Hope springs from the PAC field understands that repeated face-to-face interactions are essential. And we’re among those who think Democrats didn’t do as well as expected in the 2020 congressional races because we didn’t knock on doors — and we didn’t register new voters (so that the Republicans missed). We are going back to the fundamentals of the old school: repeated contact, repeated efforts to remind them of the protocols, to meet them where they are. Mentoring those who need it (such as new voters and new registrants). Call back, call back, call back, then chase down the voters whose ballots need to be cured.

81% of voters we spoke to approved of Reverend Warnock’s work in the Senate. Only 5% expressed disapproval this week. We knock on the doors of Democrats and Independents, and the nine counties we surveyed on Saturday were not predominantly Democratic. We don’t knock on the doors of Republican homes (although we do knock on the doors of mixed homes).

Governor Kemp didn’t fare so well. 11% of voters we spoke to approved of the governor’s work, while 49% disapproved. In Georgia, we also ask voters what they think of Stacey Abrams and 63% expressed approval; 8% said they disapproved. We enter all of this data that we collect into VAN, the Democrats’ Shared Database, which is made available to all Democratic candidates who use it after the primaries.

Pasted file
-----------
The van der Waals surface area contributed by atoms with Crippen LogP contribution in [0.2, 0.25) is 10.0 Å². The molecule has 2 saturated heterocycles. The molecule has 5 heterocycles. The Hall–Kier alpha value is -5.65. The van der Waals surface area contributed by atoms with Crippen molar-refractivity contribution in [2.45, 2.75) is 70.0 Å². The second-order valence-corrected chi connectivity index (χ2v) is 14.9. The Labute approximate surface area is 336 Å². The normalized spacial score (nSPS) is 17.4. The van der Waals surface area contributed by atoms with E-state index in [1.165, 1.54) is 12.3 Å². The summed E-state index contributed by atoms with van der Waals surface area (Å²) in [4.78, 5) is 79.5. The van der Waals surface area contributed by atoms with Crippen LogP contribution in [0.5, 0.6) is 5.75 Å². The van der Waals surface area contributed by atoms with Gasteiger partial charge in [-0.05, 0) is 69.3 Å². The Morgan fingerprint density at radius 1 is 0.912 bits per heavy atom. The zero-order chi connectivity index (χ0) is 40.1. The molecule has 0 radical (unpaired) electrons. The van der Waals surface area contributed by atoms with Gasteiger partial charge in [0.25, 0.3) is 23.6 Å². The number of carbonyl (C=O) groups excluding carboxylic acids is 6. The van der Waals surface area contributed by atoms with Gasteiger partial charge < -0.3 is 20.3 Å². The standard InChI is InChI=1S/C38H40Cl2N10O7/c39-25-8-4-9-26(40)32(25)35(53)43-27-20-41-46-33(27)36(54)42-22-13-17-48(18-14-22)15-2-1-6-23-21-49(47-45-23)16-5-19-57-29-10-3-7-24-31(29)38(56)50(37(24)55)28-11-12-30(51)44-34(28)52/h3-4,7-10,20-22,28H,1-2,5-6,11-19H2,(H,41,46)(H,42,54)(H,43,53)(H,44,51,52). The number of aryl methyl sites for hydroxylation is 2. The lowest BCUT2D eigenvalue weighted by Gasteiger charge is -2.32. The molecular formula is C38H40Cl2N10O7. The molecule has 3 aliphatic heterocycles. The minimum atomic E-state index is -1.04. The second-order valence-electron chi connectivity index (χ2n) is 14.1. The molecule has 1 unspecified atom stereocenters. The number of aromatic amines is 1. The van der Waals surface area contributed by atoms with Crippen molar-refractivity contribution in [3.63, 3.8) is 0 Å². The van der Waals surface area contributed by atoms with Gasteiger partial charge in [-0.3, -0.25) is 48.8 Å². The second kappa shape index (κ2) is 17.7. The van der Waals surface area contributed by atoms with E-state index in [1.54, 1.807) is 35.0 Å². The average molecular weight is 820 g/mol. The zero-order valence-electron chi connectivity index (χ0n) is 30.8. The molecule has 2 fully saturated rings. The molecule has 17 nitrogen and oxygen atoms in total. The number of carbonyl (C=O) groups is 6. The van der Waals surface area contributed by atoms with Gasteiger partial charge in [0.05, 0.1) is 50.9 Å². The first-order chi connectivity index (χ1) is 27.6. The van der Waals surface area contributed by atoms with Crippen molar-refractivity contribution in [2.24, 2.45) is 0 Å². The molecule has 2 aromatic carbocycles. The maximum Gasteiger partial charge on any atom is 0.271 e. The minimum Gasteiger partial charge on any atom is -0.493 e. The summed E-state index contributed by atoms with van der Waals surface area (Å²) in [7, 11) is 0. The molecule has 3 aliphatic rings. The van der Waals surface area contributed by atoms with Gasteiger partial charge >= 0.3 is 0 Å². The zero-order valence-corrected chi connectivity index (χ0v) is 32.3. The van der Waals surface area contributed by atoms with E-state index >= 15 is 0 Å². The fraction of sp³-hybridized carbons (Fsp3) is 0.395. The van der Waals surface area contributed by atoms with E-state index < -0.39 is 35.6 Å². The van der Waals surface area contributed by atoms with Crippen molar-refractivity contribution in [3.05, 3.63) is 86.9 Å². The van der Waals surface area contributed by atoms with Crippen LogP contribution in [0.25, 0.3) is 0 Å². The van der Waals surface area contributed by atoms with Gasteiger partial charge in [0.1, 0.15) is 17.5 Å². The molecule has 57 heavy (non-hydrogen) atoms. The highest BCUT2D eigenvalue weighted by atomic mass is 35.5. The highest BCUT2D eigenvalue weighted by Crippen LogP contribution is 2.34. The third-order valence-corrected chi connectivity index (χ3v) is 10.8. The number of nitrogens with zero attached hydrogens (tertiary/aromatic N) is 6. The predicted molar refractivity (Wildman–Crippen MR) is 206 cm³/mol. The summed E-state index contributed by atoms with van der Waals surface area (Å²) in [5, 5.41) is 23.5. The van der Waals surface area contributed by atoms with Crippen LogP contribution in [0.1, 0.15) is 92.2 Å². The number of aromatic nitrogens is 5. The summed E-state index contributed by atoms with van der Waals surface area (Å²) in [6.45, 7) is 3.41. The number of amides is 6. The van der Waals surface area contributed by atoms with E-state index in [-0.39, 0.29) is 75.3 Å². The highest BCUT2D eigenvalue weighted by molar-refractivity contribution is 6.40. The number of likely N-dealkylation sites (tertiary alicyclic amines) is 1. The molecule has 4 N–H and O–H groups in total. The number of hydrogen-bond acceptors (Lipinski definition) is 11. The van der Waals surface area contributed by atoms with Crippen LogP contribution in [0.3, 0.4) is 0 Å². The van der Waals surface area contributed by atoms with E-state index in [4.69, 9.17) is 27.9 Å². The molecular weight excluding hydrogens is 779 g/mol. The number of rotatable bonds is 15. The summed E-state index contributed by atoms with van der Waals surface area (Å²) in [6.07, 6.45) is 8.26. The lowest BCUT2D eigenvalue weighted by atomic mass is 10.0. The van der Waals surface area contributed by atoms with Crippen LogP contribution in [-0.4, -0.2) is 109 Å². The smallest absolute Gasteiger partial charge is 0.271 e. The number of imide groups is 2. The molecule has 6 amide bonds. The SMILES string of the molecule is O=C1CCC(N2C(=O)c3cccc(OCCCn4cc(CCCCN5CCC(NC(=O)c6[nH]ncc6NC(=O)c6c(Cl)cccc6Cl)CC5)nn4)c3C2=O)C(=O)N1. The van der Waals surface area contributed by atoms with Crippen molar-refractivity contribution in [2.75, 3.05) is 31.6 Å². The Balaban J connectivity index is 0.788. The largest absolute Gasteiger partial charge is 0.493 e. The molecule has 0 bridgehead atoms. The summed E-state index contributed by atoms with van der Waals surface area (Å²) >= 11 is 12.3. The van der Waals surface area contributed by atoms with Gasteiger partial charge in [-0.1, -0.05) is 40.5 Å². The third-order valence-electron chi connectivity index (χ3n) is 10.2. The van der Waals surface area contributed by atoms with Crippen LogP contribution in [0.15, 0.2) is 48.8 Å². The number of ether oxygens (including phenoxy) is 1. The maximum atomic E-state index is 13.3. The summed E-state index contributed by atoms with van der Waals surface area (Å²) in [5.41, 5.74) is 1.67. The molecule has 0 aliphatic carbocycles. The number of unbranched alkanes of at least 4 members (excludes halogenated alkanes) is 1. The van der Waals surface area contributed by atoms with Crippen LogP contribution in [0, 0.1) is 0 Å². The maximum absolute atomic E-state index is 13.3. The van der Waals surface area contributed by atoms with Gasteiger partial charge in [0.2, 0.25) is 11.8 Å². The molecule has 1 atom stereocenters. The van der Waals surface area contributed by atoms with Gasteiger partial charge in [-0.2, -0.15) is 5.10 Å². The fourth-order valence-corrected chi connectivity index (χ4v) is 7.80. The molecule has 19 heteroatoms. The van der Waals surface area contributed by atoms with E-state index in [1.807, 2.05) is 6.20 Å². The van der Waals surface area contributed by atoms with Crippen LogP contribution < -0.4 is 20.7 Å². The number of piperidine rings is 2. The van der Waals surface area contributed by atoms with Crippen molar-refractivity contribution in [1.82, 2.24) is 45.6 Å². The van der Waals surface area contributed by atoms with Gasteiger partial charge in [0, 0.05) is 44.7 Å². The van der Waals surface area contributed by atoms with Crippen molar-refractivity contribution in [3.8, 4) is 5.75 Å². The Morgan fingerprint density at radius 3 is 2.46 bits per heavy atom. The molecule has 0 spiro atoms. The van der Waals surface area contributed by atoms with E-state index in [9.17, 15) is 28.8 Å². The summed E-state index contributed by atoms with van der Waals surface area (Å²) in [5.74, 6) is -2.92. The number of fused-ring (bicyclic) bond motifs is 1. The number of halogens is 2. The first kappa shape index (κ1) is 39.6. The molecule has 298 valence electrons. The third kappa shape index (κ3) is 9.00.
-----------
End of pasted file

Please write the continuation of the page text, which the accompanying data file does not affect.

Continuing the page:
We registered 18 new voters and Re-registered or corrected electoral addresses for 129 electors last Saturday. But our organizers always want to try to replicate what we’re doing in North Carolina, hoping that the unregistered voter rolls from our partnership with Black Churches with a Turf will produce the same kind of results we’re finding in North Carolina.


We also ask voters if they have any concerns about the upcoming election. Last year, we talked about changes to election laws in Georgia, but we also asked voters about their fears and experience in previous elections. Voters who say they have experienced bullying or other voting problems are asked to file incident reports. We have found 14 voters who wanted to file incident reports in Georgia on Saturday — all in counties where we hadn’t started canvassing until just before the primary. We collate these incident reports, to share with local, state, and federal officials in charge of voting, and use them to plan our election protection strategy in the fall. They could also be used in court cases.

Like last summer and fall, we asked voters if they had any local infrastructure issues they could tell elected officials about. In Georgia, we regularly found people who wanted to fill out voter service request forms. 124 voters raised an area they wanted to address. A lot of them come from counties where we didn’t start canvassing until after the primary.


Requests for Constituent Service are given to office holders (hopefully Democrats) with responsibilities in the area of ​​the request. Q slips will be sent directly to the campaigns of Democratic candidates. Comments from observation forms are also entered into the VAN, and any questions we collect are forwarded to the appropriate campaigns (or elected officials). We’re building a goldmine of data that Democrats (who use VAN in November) can deploy for their own voter-contact purposes.

If you are able to support our efforts to protect Democratic voters, especially in minority communities, expand the electorate, and believe in grassroots efforts to increase voter participation and election protection, please help:


Thank you for your support. This job depends on you!


About Author

Comments are closed.